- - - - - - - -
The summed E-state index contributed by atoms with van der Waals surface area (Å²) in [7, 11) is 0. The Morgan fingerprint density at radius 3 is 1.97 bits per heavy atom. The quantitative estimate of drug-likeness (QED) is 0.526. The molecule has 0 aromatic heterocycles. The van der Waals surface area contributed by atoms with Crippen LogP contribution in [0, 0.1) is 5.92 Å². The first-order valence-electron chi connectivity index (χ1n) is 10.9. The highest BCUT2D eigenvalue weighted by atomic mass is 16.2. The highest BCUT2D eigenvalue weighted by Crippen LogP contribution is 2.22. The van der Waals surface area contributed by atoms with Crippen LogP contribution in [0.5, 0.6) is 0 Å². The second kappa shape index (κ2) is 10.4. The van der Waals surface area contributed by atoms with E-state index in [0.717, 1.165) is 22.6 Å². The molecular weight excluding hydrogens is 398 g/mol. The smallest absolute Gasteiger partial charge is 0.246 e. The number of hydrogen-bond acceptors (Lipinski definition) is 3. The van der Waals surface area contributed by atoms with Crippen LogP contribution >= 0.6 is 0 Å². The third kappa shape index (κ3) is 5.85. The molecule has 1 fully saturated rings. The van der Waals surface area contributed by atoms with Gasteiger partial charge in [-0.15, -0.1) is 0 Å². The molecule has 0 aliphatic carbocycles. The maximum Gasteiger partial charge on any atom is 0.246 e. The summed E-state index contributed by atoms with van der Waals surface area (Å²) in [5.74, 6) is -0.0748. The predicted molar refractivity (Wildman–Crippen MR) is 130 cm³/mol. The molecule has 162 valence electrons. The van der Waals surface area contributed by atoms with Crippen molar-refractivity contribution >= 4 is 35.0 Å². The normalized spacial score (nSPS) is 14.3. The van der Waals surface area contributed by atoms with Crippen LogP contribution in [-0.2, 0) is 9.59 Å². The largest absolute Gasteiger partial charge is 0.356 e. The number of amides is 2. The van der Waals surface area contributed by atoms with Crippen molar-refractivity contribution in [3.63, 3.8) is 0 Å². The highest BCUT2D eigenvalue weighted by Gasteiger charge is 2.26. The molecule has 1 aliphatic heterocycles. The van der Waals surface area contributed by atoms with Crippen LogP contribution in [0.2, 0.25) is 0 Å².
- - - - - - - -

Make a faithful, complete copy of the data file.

The summed E-state index contributed by atoms with van der Waals surface area (Å²) in [7, 11) is 0. The Morgan fingerprint density at radius 3 is 1.97 bits per heavy atom. The quantitative estimate of drug-likeness (QED) is 0.526. The molecule has 0 aromatic heterocycles. The van der Waals surface area contributed by atoms with Crippen LogP contribution in [0, 0.1) is 5.92 Å². The first-order valence-electron chi connectivity index (χ1n) is 10.9. The highest BCUT2D eigenvalue weighted by atomic mass is 16.2. The highest BCUT2D eigenvalue weighted by Crippen LogP contribution is 2.22. The van der Waals surface area contributed by atoms with Crippen LogP contribution in [0.5, 0.6) is 0 Å². The second kappa shape index (κ2) is 10.4. The van der Waals surface area contributed by atoms with E-state index in [0.717, 1.165) is 22.6 Å². The molecular weight excluding hydrogens is 398 g/mol. The smallest absolute Gasteiger partial charge is 0.246 e. The number of hydrogen-bond acceptors (Lipinski definition) is 3. The van der Waals surface area contributed by atoms with Crippen LogP contribution >= 0.6 is 0 Å². The third kappa shape index (κ3) is 5.85. The molecule has 1 fully saturated rings. The van der Waals surface area contributed by atoms with Gasteiger partial charge in [-0.15, -0.1) is 0 Å². The molecule has 0 aliphatic carbocycles. The maximum Gasteiger partial charge on any atom is 0.246 e. The summed E-state index contributed by atoms with van der Waals surface area (Å²) in [5.74, 6) is -0.0748. The predicted molar refractivity (Wildman–Crippen MR) is 130 cm³/mol. The molecule has 162 valence electrons. The van der Waals surface area contributed by atoms with Crippen molar-refractivity contribution >= 4 is 35.0 Å². The normalized spacial score (nSPS) is 14.3. The van der Waals surface area contributed by atoms with Crippen LogP contribution in [-0.2, 0) is 9.59 Å². The largest absolute Gasteiger partial charge is 0.356 e. The number of amides is 2. The van der Waals surface area contributed by atoms with Crippen molar-refractivity contribution in [3.63, 3.8) is 0 Å². The highest BCUT2D eigenvalue weighted by Gasteiger charge is 2.26. The molecule has 1 aliphatic heterocycles. The van der Waals surface area contributed by atoms with Crippen LogP contribution in [0.2, 0.25) is 0 Å².